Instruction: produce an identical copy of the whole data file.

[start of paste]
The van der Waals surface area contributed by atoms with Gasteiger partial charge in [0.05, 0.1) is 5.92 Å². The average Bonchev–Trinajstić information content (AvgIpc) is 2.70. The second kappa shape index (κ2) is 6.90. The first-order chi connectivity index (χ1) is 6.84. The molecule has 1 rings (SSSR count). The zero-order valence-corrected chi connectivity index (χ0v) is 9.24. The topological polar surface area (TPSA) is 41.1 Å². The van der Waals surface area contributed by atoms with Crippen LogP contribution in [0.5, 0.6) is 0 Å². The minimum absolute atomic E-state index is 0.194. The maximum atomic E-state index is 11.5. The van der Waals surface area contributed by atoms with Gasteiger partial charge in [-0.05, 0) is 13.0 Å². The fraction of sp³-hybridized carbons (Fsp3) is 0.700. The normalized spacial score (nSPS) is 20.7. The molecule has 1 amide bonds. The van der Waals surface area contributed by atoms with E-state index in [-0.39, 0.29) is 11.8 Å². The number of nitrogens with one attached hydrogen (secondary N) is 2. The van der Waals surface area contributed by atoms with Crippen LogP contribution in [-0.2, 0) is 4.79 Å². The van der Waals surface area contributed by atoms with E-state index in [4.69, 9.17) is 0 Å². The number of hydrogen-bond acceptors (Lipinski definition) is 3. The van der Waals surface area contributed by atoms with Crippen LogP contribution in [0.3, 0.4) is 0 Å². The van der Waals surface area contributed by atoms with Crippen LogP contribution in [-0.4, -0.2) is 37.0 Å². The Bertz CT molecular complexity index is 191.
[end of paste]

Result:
The van der Waals surface area contributed by atoms with Gasteiger partial charge in [0.05, 0.1) is 5.92 Å². The average Bonchev–Trinajstić information content (AvgIpc) is 2.70. The second kappa shape index (κ2) is 6.90. The first-order chi connectivity index (χ1) is 6.84. The molecule has 1 rings (SSSR count). The zero-order valence-corrected chi connectivity index (χ0v) is 9.24. The topological polar surface area (TPSA) is 41.1 Å². The van der Waals surface area contributed by atoms with Crippen LogP contribution in [0.5, 0.6) is 0 Å². The minimum absolute atomic E-state index is 0.194. The maximum atomic E-state index is 11.5. The van der Waals surface area contributed by atoms with Gasteiger partial charge in [-0.05, 0) is 13.0 Å². The fraction of sp³-hybridized carbons (Fsp3) is 0.700. The normalized spacial score (nSPS) is 20.7. The molecule has 1 amide bonds. The van der Waals surface area contributed by atoms with E-state index in [-0.39, 0.29) is 11.8 Å². The number of nitrogens with one attached hydrogen (secondary N) is 2. The van der Waals surface area contributed by atoms with Crippen LogP contribution in [-0.2, 0) is 4.79 Å². The van der Waals surface area contributed by atoms with E-state index in [4.69, 9.17) is 0 Å². The number of hydrogen-bond acceptors (Lipinski definition) is 3. The van der Waals surface area contributed by atoms with Crippen LogP contribution in [0.3, 0.4) is 0 Å². The van der Waals surface area contributed by atoms with Crippen LogP contribution in [-0.4, -0.2) is 37.0 Å². The Bertz CT molecular complexity index is 191.